OpenXML supports internationalization features required by such diverse languages as Arabic, Chinese (three variants), Hebrew, Hindi, Japanese, Korean, Russian, and Turkish.

OpenXML inherently supports Unicode because it is XML. In addition, OpenXML has a rich set of internationalization features that have been refined over the course of many years. This list is representative:

Text orientation: OpenXML supports left-to-right (LTR) and right-to-left(RTL) languages. It also supports bidirectional (“BiDi”) languages such as Arabic, Farsi, Urdu, Hebrew, and Yiddish, which run from right to left but can contain embedded segments of text that runs left to right. In WordprocessingML, text direction can be controlled on both the paragraph level (§4: and the level of a run within a paragraph (§4: Similarly, in DrawingML text, it can be controlled on the body level (§4:, on the paragraph level (§4:, and within numbered bullets (§

Text flow: In WordprocessingML, the direction of text flow can be controlled at the level of a section or a table (§4: or at the level of a paragraph (§4: At the section and table levels, text flow can be controlled in the vertical and horizontal directions. This allows OpenXML to support all potential text layouts (e.g., vertical lines flowing top to bottom and stacked left to right, to support Mongolian). This affects the layout of lists, tables, and other presentation elements. DrawingML also utilize Kumimoji settings at the paragraph and run levels to flow text horizontally and numbers vertically (§4:, §4: In WordprocessingML (§4: and PresentationML (§4:, character flow can also be specified using Kinsoku settings to specify which characters are allowed to begin and end a line of text.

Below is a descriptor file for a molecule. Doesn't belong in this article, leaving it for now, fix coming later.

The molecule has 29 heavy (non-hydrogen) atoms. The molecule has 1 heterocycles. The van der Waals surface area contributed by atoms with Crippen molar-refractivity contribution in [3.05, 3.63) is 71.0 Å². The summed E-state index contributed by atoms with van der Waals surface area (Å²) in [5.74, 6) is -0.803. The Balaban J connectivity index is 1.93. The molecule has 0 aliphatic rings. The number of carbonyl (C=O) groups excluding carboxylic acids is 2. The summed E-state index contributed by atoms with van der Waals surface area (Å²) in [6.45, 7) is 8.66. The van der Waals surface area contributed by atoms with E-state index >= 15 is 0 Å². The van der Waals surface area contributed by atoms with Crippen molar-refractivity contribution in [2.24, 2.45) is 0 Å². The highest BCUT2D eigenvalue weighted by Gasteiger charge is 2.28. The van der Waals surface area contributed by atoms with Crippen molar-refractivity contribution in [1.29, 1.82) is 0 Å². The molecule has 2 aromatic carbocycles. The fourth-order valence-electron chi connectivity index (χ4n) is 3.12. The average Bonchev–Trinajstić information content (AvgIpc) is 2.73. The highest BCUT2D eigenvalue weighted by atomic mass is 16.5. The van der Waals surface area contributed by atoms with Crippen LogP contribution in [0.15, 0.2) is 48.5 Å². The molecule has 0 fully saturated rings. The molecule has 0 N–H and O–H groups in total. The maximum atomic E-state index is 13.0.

Number representation: For field formatting in WordprocessingML (§4:, paragraph/list numbering in WordprocessingML (§4:2.9), and numbering in DrawingML (§4:, §4:, numbers can be formatted using any of several dozen number formats, including Hiragana, Arabic, Abjad, Thai, cardinal text (e.g.,“one hundred twenty-three”),Chinese, Korean (Chosung or Ganada), Hebrew, Hindi, Japanese, Roman, or Vietnamese. These facilities also support arbitrary radix-point values (e.g.,“1.00”vs.“1,00”) and list separators. Internationalized number formatting is particularly robust in SpreadsheetML, which supports all of those features in the cell formats (§4:3.8.30) and in references to external data (§

Date representation: In WordprocessingML (§4:2.18.7) and SpreadsheetML (§4:3.18.5), calendar dates can be written using Gregorian (three variants), Hebrew, Hijri, Japanese (Emperor Era), Korean (Tangun Era), Saka, Taiwanese, and Thai formats.

Formulas: The formula specification in SpreadsheetML provides several internationalization-related conversion functions, such as BAHTTEXT (§4:, JIS (§4:, and ASC (§4:

Language identifiers: In WordprocessingML (§4: and DrawingML (§4:, every paragraph and run can be tagged with a language identifier, allowing an application to select appropriate proofing tools and other language-specific functionality. In addition to an identifier for each language, OpenXML supports the naming of a character set, a font family and a PANOSE value to aid the application in choosing an appropriate substitute set of characters when local support is not present.